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James McBride's 'Five-Carat Soul' Is A Gem

There are a lot of things to admire about James McBride: chiefly, his refusal to be pinned down. The journalist and writer took the literary world by storm in 1995 with his memoir The Color of Water: A Black Man's Tribute to His White Mother, then followed it up with three well-received historical novels, the most recent of which, The Good Lord Bird, won the 2013 National Book Award for Fiction. Between books, he's busied himself with screenwriting, songwriting, and playing his beloved tenor saxophone.

It's fitting, then, that McBride's wonderful debut short story collection, Five-Carat Soul, covers so much ground. The book begins with a story about a coveted toy train set, and ends with one about a zoo full of animals who can communicate with one another. Some are straightforward; some are gleefully surreal. And every one of them is brash, daring and defiantly original.

The first story in the collection, "The Under Graham Railroad Box Car Set," centers on a monomaniacal vintage toy salesman with a knack for getting what he wants. ("Toy collecting is a small world," he boasts, "and in that world I am Pete Rose, Henry Aaron, and the Babe, all rolled into one.") He can barely contain his excitement when he learns that the train set in question — a bespoke toy that Robert E. Lee gave his son shortly before the child died — is in the hands of a preacher in Queens, who is apparently unaware of his value.

The preacher insists on giving the collector the toy for free, throwing him for a loop. As he tries to get the stubborn minister to accept his money, he learns that the man's life isn't quite what it seems. It's a story that ends in a genuinely surprising place — McBride has a talent for crafting stories that don't end where the reader might guess.

That's the case with "Father Abe," a sweet story about a makeshift orphanage for African American boys — "[e]ighteen little colored children, tiny tufts of life" — in Virginia toward the end of the Civil War. One of the boys is named Abraham Lincoln; a soldier tells him, jokingly, that the boy's father is the 16th president.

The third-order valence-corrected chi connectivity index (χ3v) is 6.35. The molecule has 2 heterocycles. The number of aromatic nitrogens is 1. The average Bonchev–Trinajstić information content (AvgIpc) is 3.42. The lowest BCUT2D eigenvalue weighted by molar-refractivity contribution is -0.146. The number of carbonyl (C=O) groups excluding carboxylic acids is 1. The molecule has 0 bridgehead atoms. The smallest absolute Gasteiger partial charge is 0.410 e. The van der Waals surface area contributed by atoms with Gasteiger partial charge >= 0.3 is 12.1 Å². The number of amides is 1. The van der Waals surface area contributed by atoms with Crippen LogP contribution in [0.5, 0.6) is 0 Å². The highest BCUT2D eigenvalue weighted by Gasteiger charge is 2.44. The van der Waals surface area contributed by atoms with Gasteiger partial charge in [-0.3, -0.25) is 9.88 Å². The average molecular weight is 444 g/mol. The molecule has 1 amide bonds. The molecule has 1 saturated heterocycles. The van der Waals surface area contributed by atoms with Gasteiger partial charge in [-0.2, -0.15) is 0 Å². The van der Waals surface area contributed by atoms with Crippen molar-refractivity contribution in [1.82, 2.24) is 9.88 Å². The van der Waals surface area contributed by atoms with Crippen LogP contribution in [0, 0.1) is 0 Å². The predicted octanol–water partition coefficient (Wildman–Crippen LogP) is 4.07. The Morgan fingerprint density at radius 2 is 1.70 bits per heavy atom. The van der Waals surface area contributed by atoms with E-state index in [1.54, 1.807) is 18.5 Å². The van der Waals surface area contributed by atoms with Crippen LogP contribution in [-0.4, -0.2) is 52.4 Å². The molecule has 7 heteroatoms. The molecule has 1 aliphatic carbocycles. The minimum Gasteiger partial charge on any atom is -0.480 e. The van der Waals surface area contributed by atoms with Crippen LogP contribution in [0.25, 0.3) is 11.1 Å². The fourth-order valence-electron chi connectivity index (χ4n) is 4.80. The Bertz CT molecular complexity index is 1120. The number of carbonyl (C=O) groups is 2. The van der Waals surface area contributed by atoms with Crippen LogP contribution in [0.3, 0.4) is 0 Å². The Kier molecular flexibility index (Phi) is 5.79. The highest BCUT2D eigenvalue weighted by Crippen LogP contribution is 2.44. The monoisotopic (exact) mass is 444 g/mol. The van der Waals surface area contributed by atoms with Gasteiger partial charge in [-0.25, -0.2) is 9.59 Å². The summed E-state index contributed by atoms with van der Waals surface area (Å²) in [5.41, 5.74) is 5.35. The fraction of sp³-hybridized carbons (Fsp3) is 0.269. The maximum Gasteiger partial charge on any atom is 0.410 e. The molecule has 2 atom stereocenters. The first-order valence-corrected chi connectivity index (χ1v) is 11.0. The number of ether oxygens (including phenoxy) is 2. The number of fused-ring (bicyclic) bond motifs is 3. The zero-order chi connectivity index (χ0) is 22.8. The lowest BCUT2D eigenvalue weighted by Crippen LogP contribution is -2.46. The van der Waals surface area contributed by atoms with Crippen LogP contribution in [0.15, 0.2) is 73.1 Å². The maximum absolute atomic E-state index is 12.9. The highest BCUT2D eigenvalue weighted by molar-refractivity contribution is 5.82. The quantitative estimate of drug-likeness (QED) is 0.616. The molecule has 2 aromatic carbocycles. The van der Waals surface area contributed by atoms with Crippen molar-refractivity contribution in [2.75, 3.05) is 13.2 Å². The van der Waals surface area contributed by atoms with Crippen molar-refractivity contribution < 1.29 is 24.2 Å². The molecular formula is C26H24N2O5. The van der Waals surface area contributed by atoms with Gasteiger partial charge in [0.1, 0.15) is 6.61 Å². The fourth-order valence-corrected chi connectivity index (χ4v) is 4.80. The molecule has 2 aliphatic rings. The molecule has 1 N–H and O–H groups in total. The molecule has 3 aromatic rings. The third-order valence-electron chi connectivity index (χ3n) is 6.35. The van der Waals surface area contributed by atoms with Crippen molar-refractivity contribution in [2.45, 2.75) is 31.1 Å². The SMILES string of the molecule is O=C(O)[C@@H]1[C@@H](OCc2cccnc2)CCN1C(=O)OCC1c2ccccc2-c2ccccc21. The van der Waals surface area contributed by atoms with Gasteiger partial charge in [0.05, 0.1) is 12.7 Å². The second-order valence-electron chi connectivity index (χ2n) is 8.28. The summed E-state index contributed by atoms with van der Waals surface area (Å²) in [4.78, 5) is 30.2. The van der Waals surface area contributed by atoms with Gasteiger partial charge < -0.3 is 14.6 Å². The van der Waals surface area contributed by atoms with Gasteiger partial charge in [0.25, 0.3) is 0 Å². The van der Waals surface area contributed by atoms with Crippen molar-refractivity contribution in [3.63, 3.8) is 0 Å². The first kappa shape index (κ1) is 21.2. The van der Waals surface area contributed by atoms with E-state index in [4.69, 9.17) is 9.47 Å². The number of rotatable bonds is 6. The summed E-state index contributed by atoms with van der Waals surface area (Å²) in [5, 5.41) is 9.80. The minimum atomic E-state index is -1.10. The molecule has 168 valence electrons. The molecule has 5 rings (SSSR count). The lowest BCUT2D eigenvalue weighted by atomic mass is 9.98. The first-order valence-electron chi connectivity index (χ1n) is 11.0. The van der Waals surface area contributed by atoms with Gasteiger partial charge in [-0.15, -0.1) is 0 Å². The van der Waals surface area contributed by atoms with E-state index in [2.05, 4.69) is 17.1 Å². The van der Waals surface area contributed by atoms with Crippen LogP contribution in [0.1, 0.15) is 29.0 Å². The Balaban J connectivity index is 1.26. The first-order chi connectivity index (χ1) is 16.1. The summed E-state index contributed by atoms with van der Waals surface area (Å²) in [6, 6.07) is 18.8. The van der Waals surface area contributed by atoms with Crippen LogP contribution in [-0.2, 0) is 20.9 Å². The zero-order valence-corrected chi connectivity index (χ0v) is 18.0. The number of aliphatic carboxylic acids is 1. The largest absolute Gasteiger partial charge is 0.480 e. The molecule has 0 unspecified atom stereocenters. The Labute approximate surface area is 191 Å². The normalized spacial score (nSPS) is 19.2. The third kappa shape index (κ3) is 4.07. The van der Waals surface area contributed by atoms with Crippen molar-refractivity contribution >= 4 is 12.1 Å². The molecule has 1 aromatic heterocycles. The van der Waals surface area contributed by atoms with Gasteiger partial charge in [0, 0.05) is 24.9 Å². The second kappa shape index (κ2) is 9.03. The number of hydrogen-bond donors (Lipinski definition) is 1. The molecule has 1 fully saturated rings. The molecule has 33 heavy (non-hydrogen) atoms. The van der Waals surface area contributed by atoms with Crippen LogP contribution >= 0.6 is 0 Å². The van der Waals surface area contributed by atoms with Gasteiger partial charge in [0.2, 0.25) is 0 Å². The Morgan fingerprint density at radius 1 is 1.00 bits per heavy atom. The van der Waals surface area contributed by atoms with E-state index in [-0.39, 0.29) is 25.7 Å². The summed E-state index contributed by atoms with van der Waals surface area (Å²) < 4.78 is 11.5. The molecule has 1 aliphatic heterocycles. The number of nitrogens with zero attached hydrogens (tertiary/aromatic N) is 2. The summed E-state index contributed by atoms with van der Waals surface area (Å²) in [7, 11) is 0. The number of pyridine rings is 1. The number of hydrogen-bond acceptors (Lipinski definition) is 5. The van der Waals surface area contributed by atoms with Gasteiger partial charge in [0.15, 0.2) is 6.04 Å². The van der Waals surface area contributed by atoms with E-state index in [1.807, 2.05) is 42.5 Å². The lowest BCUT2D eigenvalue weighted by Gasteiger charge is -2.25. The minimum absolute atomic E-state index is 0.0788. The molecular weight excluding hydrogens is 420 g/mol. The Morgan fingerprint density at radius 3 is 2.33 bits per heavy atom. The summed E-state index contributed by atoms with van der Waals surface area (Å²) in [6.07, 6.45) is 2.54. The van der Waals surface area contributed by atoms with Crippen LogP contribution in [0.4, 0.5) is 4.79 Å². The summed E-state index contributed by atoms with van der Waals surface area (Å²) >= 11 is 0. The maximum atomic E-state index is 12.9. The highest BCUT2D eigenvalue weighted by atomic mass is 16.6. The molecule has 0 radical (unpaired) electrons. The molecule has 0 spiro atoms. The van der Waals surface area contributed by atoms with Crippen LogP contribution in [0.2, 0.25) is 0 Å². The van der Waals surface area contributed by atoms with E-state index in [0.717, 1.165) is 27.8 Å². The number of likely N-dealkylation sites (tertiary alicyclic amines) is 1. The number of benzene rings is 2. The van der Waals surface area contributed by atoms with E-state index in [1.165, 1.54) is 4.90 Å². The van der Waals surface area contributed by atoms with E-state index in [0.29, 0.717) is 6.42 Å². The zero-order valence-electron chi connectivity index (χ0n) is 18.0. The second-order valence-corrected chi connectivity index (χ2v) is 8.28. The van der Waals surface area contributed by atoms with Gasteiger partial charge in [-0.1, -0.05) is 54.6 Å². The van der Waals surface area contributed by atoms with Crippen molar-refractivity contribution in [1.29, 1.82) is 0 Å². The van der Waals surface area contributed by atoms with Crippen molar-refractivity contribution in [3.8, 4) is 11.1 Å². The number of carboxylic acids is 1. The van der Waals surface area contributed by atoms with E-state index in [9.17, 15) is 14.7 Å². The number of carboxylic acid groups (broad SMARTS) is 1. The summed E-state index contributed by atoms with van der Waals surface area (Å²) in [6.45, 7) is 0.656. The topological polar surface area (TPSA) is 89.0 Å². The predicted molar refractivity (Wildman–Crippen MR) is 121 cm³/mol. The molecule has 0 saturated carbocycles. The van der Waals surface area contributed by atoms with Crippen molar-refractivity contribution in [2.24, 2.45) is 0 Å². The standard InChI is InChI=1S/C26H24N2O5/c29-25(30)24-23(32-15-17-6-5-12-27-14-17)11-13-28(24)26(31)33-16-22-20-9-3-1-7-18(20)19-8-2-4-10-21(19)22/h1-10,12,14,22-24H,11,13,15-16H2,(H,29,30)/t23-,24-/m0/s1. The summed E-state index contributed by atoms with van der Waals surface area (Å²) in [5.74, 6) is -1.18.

Little Abe doesn't get the joke, however, and runs away, eventually ending up with another group of soldiers who are unable to convince him that his father isn't the Great Emancipator. The end of the story is touching and hopeful, and it's one that, again, the reader likely won't see coming.

Four of the stories form something of a cycle, centered around a group of middle school-aged boys who play in the Five-Carat Soul Bottom Bone Band in Uniontown, Pa. The stories are musical, with McBride perfectly capturing the rhythm of the boys' speech. In "Buck Boy," the owner of a Chinese restaurant over which they practice their music shoots and kills a would-be robber, throwing the town into a crisis.

"The news don't care," says the narrator, Butter, of the ensuing media firestorm. "News is news. And The Bottom is always good news for the news. 'Cause we mostly bad news." The story is a smart reflection on racial resentment and the realities of life in a poor, mostly African American neighborhood; the other three stories about the boys in the band are just as good.

McBride's collection closes with the stunning "Mr. P and the Wind," which takes place in a zoo where the animals (or "Higher Orders," as they call themselves) communicate with one another telepathically. They hold human beings ("Smelly Ones") in contempt for talking "with their tongues going one place and their heart going another."

When the animals encounter a zookeeper who can communicate with them through telepathy, they're at first nonplussed, but slowly grow to accept him. But when a Gorilla named Rubs tells a story about the wind, it sets off a chain reaction of shocking events. There's no reason that a story featuring telepathic zoo animals should work, but McBride pulls it off; in his hands, the fantastical tale turns both heartbreaking and triumphant.

That's an accurate way to describe McBride's entire collection. The stories in Five-Carat Soul vary widely in style and setting, but they're all linked by the author's compassionate sensibilities. The characters in this book — human and otherwise — feel real and beautifully drawn, and their stories are bound to stay with readers for a very long time.

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Michael Schaub is a writer, book critic and regular contributor to NPR Books. His work has appeared in The Washington Post, The San Francisco Chronicle, The Portland Mercury and The Austin Chronicle, among other publications. He lives in Austin, Texas.